I dreamt last night that I was sitting and reading (I do a lot of that even in my dreams) at my father-in-law’s house when a garbage truck backed into the front wall of the house, cracking the drywall around where I was sitting and shattering the window. When I went outside to demand that they repair the house, they pointed at the obviously damaged house and told me that there was no damage. I looked at the broken window and crumbling wall and said, “Well, what about the window and the wall?” The driver said, “No, you said the house was damaged!” Then the alarm went off.
Here’s another passage from the Tracy book. I ought to be finishing this one up in the next few days.
Nor does the actual rich diversity of forms in the New Testament grounded in the unifying unity of an even tseeking a response of personal faith signal the call to any kind of thoughtless, lazy theological pluralism. Rather the New Testament diversity is impelled by the dynamism of the event itself and its self-expression into the otherness of a wide range of responses to, witnesses to, that event: responses which posit themselves in and by the event by implying their own fulfillment in the next needed form. Proclamation’s positing of the bare that of the event of Jesus Christ implies the who and what of the narratives; the surprises, the resolutions, the end and non-end of the narratives imply the need for symbols and imagesable to capture in manifestation the clues disclosed by the narrative as teh key to their interpretation of the ministry; the irreducible tension of each symbol and the conflict within the whole complex of symbols (cross-resurrection-incarnation) demands the interpretation of critical reflective thought.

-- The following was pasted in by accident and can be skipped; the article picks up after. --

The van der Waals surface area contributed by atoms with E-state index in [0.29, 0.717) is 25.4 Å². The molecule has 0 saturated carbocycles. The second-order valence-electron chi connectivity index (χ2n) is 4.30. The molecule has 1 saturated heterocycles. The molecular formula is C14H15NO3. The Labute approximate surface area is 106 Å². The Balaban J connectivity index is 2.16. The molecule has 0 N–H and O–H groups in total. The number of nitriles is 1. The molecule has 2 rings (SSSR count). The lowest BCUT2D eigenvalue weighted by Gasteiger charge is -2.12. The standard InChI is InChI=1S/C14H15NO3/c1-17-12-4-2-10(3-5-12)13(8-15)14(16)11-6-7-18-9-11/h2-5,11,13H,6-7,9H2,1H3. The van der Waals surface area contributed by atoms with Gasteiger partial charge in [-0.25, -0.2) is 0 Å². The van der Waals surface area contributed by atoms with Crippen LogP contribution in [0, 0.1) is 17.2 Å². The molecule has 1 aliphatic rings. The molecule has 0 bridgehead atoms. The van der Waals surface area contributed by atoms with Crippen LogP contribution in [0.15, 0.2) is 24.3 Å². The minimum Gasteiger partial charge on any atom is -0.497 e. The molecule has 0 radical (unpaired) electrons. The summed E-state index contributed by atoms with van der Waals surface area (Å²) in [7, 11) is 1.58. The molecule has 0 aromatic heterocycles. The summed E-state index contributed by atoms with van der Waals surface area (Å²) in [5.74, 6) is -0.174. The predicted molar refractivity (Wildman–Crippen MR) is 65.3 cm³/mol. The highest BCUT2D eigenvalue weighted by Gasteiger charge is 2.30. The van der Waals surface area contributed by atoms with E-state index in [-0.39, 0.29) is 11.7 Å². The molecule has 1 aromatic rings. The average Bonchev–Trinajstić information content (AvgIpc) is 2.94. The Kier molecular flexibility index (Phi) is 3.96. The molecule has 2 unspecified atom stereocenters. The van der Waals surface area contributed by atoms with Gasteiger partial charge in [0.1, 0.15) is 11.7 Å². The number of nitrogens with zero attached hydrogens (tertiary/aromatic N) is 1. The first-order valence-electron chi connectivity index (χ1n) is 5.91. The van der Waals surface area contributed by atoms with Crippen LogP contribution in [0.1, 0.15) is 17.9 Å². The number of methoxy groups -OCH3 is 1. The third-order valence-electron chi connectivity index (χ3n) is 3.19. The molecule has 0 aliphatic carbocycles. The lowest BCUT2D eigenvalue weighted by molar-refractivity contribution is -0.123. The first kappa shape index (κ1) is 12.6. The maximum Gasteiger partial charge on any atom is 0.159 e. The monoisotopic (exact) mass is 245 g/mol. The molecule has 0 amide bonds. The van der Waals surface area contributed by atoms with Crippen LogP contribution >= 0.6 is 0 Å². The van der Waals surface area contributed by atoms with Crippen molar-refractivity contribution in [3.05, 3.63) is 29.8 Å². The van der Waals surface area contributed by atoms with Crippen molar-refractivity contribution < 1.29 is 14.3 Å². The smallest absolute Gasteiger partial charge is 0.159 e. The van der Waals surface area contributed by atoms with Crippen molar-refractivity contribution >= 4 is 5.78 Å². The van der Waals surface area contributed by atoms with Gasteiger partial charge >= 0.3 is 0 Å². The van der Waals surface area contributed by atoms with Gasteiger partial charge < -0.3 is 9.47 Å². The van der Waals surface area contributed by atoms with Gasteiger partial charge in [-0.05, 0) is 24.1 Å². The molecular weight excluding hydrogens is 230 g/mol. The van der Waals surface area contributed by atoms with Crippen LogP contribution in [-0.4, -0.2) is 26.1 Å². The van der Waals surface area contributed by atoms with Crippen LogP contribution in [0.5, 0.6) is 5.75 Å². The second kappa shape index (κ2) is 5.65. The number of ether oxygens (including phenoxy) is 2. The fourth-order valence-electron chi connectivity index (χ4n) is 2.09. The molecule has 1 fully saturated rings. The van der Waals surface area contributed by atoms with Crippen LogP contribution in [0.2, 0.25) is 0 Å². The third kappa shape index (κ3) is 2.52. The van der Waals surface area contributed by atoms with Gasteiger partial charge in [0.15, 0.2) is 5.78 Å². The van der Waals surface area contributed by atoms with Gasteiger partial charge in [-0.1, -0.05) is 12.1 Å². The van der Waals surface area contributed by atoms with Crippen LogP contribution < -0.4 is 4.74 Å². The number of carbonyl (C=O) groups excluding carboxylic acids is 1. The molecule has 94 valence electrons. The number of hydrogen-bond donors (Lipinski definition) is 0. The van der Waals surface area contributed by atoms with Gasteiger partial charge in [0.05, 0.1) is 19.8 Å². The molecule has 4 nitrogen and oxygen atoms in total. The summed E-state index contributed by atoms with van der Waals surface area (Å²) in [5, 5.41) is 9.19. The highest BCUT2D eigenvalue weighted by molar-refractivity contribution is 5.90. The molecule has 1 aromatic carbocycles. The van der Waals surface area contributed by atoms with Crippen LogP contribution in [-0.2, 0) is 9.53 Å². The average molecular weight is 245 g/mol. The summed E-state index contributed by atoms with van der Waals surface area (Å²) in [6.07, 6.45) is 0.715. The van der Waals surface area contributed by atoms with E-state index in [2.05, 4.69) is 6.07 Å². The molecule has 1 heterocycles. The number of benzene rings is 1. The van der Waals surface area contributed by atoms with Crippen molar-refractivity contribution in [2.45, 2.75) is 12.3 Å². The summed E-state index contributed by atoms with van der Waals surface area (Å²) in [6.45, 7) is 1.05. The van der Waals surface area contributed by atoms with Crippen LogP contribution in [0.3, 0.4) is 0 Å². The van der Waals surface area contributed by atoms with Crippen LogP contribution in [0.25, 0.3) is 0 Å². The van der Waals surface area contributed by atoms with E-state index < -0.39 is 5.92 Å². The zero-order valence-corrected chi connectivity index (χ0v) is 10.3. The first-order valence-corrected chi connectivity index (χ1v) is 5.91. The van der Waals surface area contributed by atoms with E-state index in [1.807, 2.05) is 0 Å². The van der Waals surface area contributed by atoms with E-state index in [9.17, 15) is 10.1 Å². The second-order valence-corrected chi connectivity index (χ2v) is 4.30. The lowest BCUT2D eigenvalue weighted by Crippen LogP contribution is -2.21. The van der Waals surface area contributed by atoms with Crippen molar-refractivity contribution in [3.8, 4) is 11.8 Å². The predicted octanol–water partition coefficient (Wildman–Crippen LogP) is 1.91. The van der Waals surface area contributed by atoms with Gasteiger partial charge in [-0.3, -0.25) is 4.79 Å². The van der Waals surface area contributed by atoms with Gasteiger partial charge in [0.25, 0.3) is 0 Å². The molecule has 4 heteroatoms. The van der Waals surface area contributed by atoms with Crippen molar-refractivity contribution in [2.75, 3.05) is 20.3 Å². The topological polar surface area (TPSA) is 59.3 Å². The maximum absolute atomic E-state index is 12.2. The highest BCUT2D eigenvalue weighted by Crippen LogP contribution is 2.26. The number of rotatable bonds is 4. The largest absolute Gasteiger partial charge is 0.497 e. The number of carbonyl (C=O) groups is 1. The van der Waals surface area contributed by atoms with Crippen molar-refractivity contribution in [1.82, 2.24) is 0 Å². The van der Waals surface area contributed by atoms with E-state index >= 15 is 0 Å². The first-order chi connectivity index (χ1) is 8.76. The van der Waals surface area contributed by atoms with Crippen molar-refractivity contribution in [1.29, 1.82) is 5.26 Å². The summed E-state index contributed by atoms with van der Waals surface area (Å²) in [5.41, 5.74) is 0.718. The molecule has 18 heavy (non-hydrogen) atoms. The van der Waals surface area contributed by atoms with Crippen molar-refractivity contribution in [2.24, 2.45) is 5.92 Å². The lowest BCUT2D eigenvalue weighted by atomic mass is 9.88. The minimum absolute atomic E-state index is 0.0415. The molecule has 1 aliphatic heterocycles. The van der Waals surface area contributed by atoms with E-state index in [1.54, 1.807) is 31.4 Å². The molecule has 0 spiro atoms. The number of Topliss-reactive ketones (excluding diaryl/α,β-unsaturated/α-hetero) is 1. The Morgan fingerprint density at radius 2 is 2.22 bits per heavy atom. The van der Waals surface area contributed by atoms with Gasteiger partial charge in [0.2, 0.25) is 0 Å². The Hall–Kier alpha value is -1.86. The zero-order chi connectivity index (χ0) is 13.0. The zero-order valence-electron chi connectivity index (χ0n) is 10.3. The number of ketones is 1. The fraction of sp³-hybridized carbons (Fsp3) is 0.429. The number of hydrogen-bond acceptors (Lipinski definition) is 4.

So the diversity of the New Testament does not have to be historical accident but can be conceived of systematically as the very stuff of God’s self-revelation. Cool, eh?